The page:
When I saw the July 3 New York Times headline "Setting Sail on Gaza's Sea of Spin," I expected the worst.
Times reporter Ethan Bronner's analysis piece on the Gaza humanitarian flotilla starts off predictably enough, saying there's blame to spread all around:
Almost everything about the flotilla stuck in Greece and waiting to challenge Israel's blockade of Gaza seems to be a parable for something else, part of an unstated effort to recast the Israeli-Palestinian narrative in extreme terms. Instead of helping to clarify what Gaza needs and how it might build a future, the saga has merely brought out the public relations demons on all sides.
The first problem, according to Bronner, concerns the very purpose of the flotilla. As he sees it, there would seem to be no need for much relief in Gaza, thanks to Israel's generosity following the killings of activists on last year's flotilla:
The international outrage that followed helped force an easing of the siege. One result, largely unacknowledged by the flotilla leaders: far more goods have gone into Gaza over the past year, and while the 1.6 million people there still need many things, basic supplies are not among them.
This is something that Bronner seems to fixate on in his reporting– he had a June 25 report that touted the building boom in Gaza:
Two luxury hotels are opening in Gaza this month. Thousands of new cars are plying the roads. A second shopping mall –with escalators imported from Israel–will open next month. Hundreds of homes and two dozen schools are about to go up. A Hamas-run farm where Jewish settlements once stood is producing enough fruit that Israeli imports are tapering off.
As pro-Palestinian activists prepare to set sail aboard a flotilla aimed at maintaining an international spotlight on Gaza and pressure on Israel, this isolated Palestinian coastal enclave is experiencing its first real period of economic growth since the siege they are protesting began in 2007.
He went on to note that things were not progressing evenly, but his point seemed to be that things were much improved since the last flotilla, thus making the current efforts unnecessary ("For the past year, Israel has allowed most everything into Gaza but cement, steel and other construction material.")
But the evidence available from human rights observers tells a very different story. From the Oxfam report, "Dashed Hopes" (12/1/10):
Many in the international community, including Quartet Representative Tony Blair, expressed hopes that this would lead to a major change and alleviate the plight of the Palestinian civilian population in Gaza. However, five months later, there are few signs of real improvement on the ground as the "ease" has left foundations of the illegal blockade policy intact.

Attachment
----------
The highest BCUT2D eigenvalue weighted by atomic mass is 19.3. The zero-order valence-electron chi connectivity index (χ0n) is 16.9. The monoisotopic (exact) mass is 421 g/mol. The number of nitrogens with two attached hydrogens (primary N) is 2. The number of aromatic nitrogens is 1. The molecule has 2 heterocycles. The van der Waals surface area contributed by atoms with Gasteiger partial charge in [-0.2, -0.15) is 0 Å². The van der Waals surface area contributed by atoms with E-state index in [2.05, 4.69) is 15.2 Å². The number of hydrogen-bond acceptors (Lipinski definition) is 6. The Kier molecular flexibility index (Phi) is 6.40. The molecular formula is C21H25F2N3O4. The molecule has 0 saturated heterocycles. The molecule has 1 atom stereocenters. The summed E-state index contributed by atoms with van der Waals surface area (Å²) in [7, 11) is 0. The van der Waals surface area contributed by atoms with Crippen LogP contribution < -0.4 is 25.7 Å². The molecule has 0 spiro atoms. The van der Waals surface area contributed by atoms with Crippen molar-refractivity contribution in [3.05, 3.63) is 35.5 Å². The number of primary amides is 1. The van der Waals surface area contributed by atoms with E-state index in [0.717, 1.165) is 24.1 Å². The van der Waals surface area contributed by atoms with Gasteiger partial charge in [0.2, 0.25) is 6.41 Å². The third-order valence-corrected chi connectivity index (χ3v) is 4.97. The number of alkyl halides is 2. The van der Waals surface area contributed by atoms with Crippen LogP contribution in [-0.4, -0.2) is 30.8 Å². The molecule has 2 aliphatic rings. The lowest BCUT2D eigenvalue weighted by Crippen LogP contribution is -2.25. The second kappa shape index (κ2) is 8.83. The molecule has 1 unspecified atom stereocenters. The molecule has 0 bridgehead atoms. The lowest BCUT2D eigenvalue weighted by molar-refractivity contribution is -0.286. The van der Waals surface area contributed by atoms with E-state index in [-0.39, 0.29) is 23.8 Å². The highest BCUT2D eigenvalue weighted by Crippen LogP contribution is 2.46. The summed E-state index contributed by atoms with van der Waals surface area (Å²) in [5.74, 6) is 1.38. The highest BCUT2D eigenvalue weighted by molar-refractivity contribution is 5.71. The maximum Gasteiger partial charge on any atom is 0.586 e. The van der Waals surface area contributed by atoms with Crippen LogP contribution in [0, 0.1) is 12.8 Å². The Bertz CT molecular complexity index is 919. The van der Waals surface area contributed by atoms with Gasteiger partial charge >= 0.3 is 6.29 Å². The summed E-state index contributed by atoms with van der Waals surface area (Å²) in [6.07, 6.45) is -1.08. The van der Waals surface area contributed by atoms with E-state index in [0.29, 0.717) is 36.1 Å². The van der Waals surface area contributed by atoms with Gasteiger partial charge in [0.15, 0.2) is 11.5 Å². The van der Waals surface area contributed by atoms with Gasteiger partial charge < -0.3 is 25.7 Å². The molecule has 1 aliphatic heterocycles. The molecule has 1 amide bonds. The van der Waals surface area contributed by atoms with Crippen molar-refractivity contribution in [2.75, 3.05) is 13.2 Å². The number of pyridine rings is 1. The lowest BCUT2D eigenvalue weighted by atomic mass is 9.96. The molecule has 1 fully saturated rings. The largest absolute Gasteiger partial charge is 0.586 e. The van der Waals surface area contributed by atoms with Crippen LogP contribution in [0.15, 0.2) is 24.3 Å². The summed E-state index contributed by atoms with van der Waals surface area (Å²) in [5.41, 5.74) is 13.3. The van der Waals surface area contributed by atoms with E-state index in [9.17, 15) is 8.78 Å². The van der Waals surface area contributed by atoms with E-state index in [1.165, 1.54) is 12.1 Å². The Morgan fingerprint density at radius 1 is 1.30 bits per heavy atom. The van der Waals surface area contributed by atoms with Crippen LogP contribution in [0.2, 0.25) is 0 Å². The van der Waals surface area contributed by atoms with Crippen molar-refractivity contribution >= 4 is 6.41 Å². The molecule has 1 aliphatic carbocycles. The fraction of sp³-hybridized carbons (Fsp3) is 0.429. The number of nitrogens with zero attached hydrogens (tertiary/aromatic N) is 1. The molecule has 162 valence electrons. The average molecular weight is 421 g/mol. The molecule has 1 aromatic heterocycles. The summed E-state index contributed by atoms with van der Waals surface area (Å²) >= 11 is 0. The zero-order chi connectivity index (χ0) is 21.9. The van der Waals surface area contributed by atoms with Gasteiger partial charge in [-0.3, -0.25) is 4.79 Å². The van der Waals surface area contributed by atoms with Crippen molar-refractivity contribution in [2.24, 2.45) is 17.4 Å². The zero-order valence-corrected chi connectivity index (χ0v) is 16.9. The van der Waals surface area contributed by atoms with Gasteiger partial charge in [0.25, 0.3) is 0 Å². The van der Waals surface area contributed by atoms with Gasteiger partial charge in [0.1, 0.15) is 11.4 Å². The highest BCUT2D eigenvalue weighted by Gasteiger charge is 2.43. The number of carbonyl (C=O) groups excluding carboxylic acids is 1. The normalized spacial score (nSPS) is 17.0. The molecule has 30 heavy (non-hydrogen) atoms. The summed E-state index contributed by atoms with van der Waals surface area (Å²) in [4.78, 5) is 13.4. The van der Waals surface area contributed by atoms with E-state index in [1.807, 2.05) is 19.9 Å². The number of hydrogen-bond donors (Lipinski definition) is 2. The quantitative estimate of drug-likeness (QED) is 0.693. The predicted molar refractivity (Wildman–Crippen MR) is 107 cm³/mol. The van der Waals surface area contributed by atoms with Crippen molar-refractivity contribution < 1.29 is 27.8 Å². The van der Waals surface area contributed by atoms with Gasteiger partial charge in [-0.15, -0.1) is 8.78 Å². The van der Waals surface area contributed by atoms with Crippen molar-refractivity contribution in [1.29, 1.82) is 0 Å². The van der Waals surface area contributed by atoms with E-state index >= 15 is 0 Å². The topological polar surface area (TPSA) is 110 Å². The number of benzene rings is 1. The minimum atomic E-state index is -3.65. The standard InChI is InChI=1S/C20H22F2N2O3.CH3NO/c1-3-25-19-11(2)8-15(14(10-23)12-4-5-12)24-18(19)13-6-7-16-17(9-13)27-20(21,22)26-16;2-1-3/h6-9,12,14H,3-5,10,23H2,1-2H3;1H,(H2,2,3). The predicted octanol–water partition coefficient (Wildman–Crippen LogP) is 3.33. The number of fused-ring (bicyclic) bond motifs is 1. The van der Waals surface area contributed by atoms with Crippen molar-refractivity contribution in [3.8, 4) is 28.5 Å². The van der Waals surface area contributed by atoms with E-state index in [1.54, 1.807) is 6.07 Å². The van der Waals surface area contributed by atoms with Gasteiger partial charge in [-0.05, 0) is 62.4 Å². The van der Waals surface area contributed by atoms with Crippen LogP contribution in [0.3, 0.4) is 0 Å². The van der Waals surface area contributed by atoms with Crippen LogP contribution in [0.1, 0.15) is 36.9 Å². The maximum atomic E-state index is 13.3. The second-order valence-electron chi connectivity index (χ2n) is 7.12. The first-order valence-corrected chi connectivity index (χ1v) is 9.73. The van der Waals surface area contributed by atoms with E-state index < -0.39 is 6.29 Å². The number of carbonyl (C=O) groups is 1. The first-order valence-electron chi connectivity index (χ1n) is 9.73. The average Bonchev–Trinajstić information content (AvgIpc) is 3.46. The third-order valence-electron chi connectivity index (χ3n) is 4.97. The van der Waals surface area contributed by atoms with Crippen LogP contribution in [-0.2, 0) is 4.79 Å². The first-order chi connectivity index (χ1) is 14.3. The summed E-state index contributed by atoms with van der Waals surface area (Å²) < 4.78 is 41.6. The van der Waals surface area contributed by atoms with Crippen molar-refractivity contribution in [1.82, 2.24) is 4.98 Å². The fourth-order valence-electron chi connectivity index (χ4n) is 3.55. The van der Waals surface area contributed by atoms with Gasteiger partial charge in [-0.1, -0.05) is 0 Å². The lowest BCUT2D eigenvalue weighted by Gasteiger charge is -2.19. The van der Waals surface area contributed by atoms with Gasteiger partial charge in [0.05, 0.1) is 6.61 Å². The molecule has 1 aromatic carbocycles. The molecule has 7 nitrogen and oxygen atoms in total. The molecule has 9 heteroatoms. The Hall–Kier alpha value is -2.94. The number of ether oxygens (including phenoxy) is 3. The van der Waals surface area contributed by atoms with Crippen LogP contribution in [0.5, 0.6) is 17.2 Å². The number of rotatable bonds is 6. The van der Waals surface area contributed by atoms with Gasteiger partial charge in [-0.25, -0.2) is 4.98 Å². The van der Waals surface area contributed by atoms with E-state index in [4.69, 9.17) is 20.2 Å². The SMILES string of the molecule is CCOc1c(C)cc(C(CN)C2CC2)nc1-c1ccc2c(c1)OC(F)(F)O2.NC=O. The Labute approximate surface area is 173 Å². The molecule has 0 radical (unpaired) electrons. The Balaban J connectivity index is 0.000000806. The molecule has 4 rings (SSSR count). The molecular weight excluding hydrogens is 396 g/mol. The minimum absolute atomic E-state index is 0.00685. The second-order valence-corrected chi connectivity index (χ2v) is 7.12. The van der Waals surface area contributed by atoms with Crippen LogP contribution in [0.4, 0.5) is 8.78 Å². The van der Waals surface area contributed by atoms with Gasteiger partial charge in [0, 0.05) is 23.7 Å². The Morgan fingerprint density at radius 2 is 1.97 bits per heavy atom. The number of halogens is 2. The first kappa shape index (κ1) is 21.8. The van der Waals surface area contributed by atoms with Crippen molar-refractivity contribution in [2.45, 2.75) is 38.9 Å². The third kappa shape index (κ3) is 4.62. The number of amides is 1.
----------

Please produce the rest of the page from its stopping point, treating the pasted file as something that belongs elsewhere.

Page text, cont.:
While the Government of Israel committed to expand and accelerate the inflow of construction materials for international projects, it has so far only approved 7 per cent of the building plan for UNRWA's projects in Gaza, and of that 7 per cent only a small fraction of the necessary construction material has been allowed to enter for projects including schools and health centres. In fact, the UN reports that Gaza requires 670,000 truckloads of construction material, while only an average of 715 of these truckloads have been received per month since the "easing" was announced.
Although there has been a significant increase in the amount of food stuffs entering Gaza, many humanitarian items, including vital water equipment, that are not on the Israeli restricted list continue to receive no permits. Two thirds of Gaza's factories report they have received none or only some of the raw materials they need to recommence operations. As a result, 39% of Gaza residents remain unemployed and unable to afford the new goods in the shops. Without raw materials and the chance to export, Gaza's businesses are unable to compete with the cheaper newly imported goods. This economic development leaves 80% of the population dependent upon international aid.
And a March 2011 United Nations report found that
the easing of the blockade on the Gaza Strip since June 2010 did not result in a significant improvement in people's livelihoods, which were largely depleted during three years of strict blockade. Because of the ongoing restrictions on the import of building materials, only a small minority of the 40,000 housing units, needed to meet natural population growth and the loss of homes during the "Cast Lead" offensive, could be actually constructed.
Bronner argues that the improvement in Gaza goes "largely unacknowledged" by the flotilla activists. Actually, what they're saying is that the blockade has hardly been eased–which is almost the opposite of what Ethan Bronner is reporting.